By Hamilton Nolan
Is Julio Cesar Chavez Jr. a good fighter?
In one sense, the question seems preposterous. He's 43-0 with 30 knockouts at the age of 25. His genetic pedigree, as evidenced by that name, is as good as it gets. He's trained by Freddie Roach, the best in the business - who, as a rule, does not train bad fighters. And, perhaps most pertinent to the big shiny TV fight at hand, he is, for lack of a better comparison, the Justin Bieber of Mexican boxing. The man has fans. There's no denying that.
Perhaps because Justin Bieber does not call to mind a vision of fury personified, Chavez Jr. also has plenty of detractors. If he were named "Julio Cesar Jones the first" this would not be the case, but then again, if that were his name he would be a relatively anonymous middleweight slowly trudging up the ladder, rather than a multimillionaire boxing rock star. Might as well get the knocks on Chavez right out in the open: he hasn't fought anyone good! (Not true.) He's slow! (Well. Let's say average, for a middleweight.) He has no power (edging a bit closer to truth territory) and he does not fight with the fire of his father, meaning many of his fights end up as long, colorless slogs against overmatched opponents that Chavez doesn't bother to put away decisively, because he doesn't have to. (Of this, he has at times been indisputably guilty.)
In his last three fights, Chavez has won decisions over John Duddy, Billy Lyell, and Sebastian Zbik. None of those three men are A-level fighters, but none of them are bums, either; they're all solid B to B-plus fighters capable of putting any A-level fighter who takes them lightly on the floor. Chavez even looked, we daresay, dominating against Duddy, who retired after that fight. Chavez is not a powerful puncher, but he is an accurate one. He's long-limbed, loose and rangy, and he uses his reach well. He's also methodical, not easily flustered and capable of fighting on the inside if called upon to do so.
But is he a real A-level fighter? There's a difference between a star and a champion, and in boxing, the truth will always play out, eventually. Peter Manfredo Jr., much like Chavez's last few opponents, is a solid but not top-flight middleweight who can reliably be counted upon to give a hard fight to just about anyone, but not to beat the division's best fighters. Manfredo has beaten Matt Vanda and Alfonso Gomez, but lost to Sergio Mora and Sakio Bika, which is enough information to tell a boxing fan everything they need to know. Though he's a definitely workmanlike puncher, Manfredo (37-6, 20 KOs) certainly can punch - in a far more dangerous fashion than Chavez, it could be argued. But what Manfredo really has going for him is his fire. He's the "Pride of Providence," and he behaves in the ring exactly how someone with "Pride of" in his nickname should. He fights passionately, straight ahead, never backwards, and while for some fighters that's just code for "he's dumb," in Manfredo's case it's a true asset. He has won many fights by displaying more grit than his opponent. And he's about to fight a man whose grit is perpetually in question.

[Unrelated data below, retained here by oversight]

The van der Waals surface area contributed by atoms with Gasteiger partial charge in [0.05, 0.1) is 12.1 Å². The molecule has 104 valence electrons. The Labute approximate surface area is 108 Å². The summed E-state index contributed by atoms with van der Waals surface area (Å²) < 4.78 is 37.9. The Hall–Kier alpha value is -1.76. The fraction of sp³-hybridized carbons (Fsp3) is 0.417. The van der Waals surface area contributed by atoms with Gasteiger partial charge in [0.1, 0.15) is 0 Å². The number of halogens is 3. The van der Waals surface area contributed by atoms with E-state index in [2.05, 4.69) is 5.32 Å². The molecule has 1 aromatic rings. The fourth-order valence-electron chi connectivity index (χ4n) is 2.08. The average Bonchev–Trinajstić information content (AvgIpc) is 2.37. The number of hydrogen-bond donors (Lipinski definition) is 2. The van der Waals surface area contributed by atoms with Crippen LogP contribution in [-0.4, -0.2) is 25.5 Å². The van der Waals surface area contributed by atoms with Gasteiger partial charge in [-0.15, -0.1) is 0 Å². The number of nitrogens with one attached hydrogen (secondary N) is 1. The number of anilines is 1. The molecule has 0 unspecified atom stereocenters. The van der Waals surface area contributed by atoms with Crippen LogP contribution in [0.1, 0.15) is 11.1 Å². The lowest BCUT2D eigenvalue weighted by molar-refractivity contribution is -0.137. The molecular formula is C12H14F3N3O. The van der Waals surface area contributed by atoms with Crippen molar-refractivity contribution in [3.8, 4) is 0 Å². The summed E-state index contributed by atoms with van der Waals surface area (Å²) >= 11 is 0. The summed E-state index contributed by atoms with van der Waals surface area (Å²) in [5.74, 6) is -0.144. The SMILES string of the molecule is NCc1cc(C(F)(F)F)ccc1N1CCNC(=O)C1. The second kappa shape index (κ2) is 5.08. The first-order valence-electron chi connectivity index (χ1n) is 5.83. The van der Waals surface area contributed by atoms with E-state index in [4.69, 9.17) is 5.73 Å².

For all of the advantages he's been given in boxing, Chavez now finds himself in a rather tight spot. To be taken seriously by the boxing cognoscenti (as opposed to the fans who will love him no matter his level of competition), Chavez must defeat Manfredo decisively. Then he must proceed to decisively defeat yet another top-10 middleweight - and a glance at the rankings shows few if any fighters in that category who would be considered real, solid underdogs to Chavez. What the Mexican golden boy is building up to must be either a Mexican super-fight with fellow national hero Canelo Alvarez (a fight in which Alvarez would be a distinct favorite), or a middleweight championship fight against pound-for-pounder Sergio Martinez (a fight for which Chavez is euphemistically "not ready," in the same sense that a human is "not ready" to fight a grizzly bear).
On November 19, Peter Manfredo Jr. must work his way close enough to his opponent to crack him with one of those looping, clubbing right hands, and prove through sheer power that Julio Cesar Chavez Jr. is a false idol. For Manfredo - riding a streak of six straight impressive victories, but now in his 30s-- this could be his last true chance to open the door to more big money middleweight fights. Chavez, to win, must move his feet and stick Manfredo with enough of those snappy straight punches to prove that Manfredo, beneath his whole bull-on-speed routine, is not first class material. Chavez, in fact, has the harder task. Manfredo just needs to land one good punch. Chavez needs to dismantle the Pride of Providence, step on his head as a climbing stone to greatness, and go on to even tougher challenges, all while protecting his most valuable asset: his pretty face.